He's out millions of dollars.

Pleas for protective masks have become common in the coronavirus pandemic. A small Delaware medical equipment supplier is calling federal seizures of hundreds of thousands of N95 respirators illegal.

George Gianforcaro, owner of Newark-based Indutex USA, said the Federal Emergency Management Agency did not pay him when it took possession of two imported shipments of masks bound for customers across the United States.

Those customers included Delaware nursing facilities, the state of Michigan and pilots who steer foreign ships through U.S. bays.

He said he does not know where the seized masks are today, or whether they have been distributed to medical facilities or elsewhere.

Importer, FEMA clash

In an emailed statement, FEMA appeared to deny Gianforcaro’s charge without addressing the specific claims. It called reports of its officials commandeering or rerouting supplies of such critical equipment “false.”

Protective equipment “being distributed internally within the United States is not being seized,” FEMA said, while stating also that it is working with U.S. Customs and Border Protection to keep medical equipment from being exported.

The dispute, the latest allegation of a FEMA seizure, occurs as the agency has begun to vigorously counter such claims. On Wednesday, FEMA Administrator Peter Gaynor said his agency needed to “bust myths” about seizures of medical equipment.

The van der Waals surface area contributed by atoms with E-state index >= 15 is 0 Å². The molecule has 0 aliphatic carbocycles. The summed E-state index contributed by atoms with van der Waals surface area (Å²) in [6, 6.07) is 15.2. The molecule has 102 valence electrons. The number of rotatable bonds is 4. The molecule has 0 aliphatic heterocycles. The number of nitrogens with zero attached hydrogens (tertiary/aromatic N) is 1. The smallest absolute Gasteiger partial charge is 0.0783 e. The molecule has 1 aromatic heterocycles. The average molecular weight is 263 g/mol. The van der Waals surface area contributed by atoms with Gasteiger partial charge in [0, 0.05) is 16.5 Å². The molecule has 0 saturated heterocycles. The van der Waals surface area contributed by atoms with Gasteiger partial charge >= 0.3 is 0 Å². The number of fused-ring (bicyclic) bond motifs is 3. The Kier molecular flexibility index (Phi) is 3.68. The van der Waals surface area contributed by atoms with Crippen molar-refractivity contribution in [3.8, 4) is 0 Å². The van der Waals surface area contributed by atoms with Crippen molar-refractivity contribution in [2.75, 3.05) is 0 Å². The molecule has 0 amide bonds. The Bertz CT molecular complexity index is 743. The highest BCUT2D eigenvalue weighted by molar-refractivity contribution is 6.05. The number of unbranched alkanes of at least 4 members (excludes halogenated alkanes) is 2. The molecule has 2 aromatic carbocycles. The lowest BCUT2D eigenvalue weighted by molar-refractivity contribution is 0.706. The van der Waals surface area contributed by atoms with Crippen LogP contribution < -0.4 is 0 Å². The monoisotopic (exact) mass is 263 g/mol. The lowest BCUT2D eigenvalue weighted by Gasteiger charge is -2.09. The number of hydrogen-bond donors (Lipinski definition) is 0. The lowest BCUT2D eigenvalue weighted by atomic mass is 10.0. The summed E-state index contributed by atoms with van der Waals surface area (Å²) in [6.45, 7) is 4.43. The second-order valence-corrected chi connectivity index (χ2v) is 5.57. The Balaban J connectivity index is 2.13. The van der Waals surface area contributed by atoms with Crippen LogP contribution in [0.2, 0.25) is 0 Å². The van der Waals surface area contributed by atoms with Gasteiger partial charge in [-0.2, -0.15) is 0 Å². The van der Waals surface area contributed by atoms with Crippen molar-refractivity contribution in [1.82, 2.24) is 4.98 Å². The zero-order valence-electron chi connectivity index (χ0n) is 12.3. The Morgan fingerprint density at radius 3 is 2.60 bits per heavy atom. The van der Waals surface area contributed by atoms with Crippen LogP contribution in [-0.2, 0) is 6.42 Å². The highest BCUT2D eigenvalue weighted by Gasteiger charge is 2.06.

But while FEMA says it targets exporters, Gianforcaro’s customers for the N95 masks are domestic companies or governments, according to a list of orders Gianforcaro shared with The Delaware News Journal, part of the USA TODAY Network.

Among them is Cadia Healthcare, an operator of several long-term care facilities in Delaware. Cadia co-founder Steve Silver said his facilities will need additional masks and medical gowns, as more residents are expected to test positive for COVID-19.

To buttress his argument amid FEMA denials, Gianforcaro shared a written order that he says FEMA sent to his company. The document directed Indutex to sell to the federal government “all filtering facepiece respirators, including the N95 respirators contained within shipment number 8994645378 that arrived at JFK Airport” on April 6.

That early April shipment of 100,000 N95 masks was followed by a subsequent April 19 arrival of 300,000 more, also seized, Gianforcaro said.

Citing Defense Production Act authority, the FEMA document further ordered Indutex to “set aside” all N95 or surgical masks it may come to possess during the federal emergency for a potential sale to FEMA.

Gaynor’s signature is along the bottom.

His agency did not respond to follow-up questions about whether their press statement contradicts the order.

Gianforcaro said FEMA sent the written order only after he repeatedly inquired about whether they would pay him for the face masks or release them back to him.

“I kept screaming about it and I got a lawyer involved,” he said. “Then, that’s when I got the letter from them.”

What is FEMA’s role?

The April shipments of N95 masks into New York’s John F. Kennedy Airport were to be the first of several that ultimately would bring nearly a million in-demand respirators into the country, Gianforcaro said.

But after what he said was a second seizure Sunday, Gianforcaro canceled the remainder of the order, noting he likely won’t make additional orders before being paid for the initial shipment.